Alphabet Inc, parent company of search engine giant Google, has agreed to acquire part of HTC Corp.’s engineering and design teams for nearly $1.1 billion. This latest acquisition is expected to help the U.S. search giant in bolstering its nascent hardware business and to better compete with arch rival Apple.
As per the agreement, HTC’s engineering team that worked on last year’s launch Pixel Smartphone (a joint venture between Google & HTC) would also formally join Alphabet Inc. The deal also includes non-exclusive licensing agreement for HTC intellectual property, according to statements released by both companies.
With the migration of HTC’s engineering team, Google is expected to get a tighter control over manufacturing of Pixel smartphones. The search engine giant has been for long desperately vying to replicate the Android’s spectacular business for its hardware business, but till now hasn’t been able to achieve this tall feet.
It was this desperation that prompted Google to acquire mobile handset maker Motorola for whopping $12.5 billion in 2012. However, this acquisition turned out to be a bad business for the search giant, after it sold Motorola to Lenovo Group for less than $3 bn. Now many analysts have already started speculating whether Alphabet Inc has done similar mistake with HTC’s acquisition, though valuation of this acquisition is far less.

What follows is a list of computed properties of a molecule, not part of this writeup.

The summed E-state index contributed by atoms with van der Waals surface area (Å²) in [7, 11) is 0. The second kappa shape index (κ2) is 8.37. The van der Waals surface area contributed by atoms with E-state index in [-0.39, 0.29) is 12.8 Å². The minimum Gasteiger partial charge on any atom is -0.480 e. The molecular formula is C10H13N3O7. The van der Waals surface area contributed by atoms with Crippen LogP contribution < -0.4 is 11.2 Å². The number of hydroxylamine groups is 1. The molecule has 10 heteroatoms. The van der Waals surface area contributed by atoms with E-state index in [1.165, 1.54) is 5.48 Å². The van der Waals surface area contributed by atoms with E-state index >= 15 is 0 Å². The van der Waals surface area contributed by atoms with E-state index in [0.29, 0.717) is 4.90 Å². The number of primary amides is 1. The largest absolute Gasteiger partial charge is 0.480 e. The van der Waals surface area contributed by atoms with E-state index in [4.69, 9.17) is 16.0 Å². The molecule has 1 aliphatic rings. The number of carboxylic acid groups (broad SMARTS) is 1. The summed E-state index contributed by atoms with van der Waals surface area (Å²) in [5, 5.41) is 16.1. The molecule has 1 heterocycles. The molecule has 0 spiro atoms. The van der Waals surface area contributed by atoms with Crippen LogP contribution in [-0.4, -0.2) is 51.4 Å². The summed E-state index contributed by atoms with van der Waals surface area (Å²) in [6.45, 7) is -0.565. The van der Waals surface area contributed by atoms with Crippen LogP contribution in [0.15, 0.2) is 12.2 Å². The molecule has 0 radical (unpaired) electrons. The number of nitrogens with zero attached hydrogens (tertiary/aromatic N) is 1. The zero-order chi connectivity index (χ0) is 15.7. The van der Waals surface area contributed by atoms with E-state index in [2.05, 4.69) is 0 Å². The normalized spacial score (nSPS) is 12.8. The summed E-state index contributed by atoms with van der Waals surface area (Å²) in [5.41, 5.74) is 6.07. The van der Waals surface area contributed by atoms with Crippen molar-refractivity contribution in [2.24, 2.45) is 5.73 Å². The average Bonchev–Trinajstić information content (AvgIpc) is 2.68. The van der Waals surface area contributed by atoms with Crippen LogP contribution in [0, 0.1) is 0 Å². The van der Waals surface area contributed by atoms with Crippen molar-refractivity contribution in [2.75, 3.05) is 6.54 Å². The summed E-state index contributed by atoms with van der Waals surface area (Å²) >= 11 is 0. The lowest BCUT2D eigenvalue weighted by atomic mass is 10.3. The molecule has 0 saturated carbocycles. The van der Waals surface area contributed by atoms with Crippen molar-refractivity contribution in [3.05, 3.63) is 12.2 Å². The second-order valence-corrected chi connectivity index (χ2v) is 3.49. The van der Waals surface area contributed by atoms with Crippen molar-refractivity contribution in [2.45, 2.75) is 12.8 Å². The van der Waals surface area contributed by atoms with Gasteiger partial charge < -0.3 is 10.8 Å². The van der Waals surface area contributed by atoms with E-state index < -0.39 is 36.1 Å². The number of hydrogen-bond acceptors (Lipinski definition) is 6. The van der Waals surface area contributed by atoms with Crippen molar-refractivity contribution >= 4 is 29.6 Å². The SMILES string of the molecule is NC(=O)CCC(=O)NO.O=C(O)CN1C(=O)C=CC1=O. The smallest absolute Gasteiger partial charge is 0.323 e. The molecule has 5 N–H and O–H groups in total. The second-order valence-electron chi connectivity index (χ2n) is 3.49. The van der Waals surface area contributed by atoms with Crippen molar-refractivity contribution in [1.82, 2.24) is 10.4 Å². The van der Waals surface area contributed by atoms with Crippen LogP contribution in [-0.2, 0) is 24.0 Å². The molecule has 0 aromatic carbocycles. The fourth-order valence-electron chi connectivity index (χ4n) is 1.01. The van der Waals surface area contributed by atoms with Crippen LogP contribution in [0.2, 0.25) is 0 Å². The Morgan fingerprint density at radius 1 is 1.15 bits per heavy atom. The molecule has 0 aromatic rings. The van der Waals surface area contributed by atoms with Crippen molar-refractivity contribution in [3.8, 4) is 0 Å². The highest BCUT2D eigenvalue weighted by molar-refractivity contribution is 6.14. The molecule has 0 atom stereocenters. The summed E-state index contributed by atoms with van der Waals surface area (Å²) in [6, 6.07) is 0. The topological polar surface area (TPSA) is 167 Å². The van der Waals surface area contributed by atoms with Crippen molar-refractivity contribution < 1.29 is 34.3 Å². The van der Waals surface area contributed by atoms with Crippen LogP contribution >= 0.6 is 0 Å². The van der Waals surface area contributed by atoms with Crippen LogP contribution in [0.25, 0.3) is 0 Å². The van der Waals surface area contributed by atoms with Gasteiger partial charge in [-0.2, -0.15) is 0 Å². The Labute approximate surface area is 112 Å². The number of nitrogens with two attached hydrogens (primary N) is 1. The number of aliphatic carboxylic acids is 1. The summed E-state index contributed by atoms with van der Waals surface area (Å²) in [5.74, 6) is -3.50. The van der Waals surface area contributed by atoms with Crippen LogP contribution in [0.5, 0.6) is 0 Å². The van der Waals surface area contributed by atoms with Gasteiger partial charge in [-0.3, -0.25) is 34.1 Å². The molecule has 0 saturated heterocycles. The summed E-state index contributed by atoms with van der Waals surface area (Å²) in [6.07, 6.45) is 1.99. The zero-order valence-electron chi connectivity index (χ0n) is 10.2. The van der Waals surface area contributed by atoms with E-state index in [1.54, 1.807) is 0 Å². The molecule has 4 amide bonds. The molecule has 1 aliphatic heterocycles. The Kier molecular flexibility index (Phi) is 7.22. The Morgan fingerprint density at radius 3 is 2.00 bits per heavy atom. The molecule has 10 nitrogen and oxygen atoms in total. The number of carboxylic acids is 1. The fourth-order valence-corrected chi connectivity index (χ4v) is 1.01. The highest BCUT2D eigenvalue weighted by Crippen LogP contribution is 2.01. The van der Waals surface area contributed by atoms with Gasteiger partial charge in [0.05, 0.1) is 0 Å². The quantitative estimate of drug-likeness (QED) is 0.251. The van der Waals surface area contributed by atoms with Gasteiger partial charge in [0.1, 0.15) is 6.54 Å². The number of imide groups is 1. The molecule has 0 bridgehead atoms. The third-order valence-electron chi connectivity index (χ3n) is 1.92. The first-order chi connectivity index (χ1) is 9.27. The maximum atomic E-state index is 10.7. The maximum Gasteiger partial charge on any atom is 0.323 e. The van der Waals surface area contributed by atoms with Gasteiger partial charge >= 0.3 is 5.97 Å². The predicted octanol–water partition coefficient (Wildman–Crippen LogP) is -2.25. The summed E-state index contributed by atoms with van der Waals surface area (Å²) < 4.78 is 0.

The deal marks HTC’s declining fortunes
It is still too early to predict how departure of engineering team will impact HTC’s business, but the move certainly reflects mobile handset maker’s ominous decline. Once considered as top smartphone manufacturer, HTC over the years lost sizeable market share due to onslaught from Samsung, Apple and plethora of Chinese competitors like Huawei, ZTE and Xiaomi.
With smartphone business in shambles, HTC since 2015 has been focusing on getting a strong foothold in virtual reality (VR) business with its Vive VR headset. But even the VR business seem to have fallen prey to growing losses, with HTC reportedly planning to selling Vive headset to other VR competitors.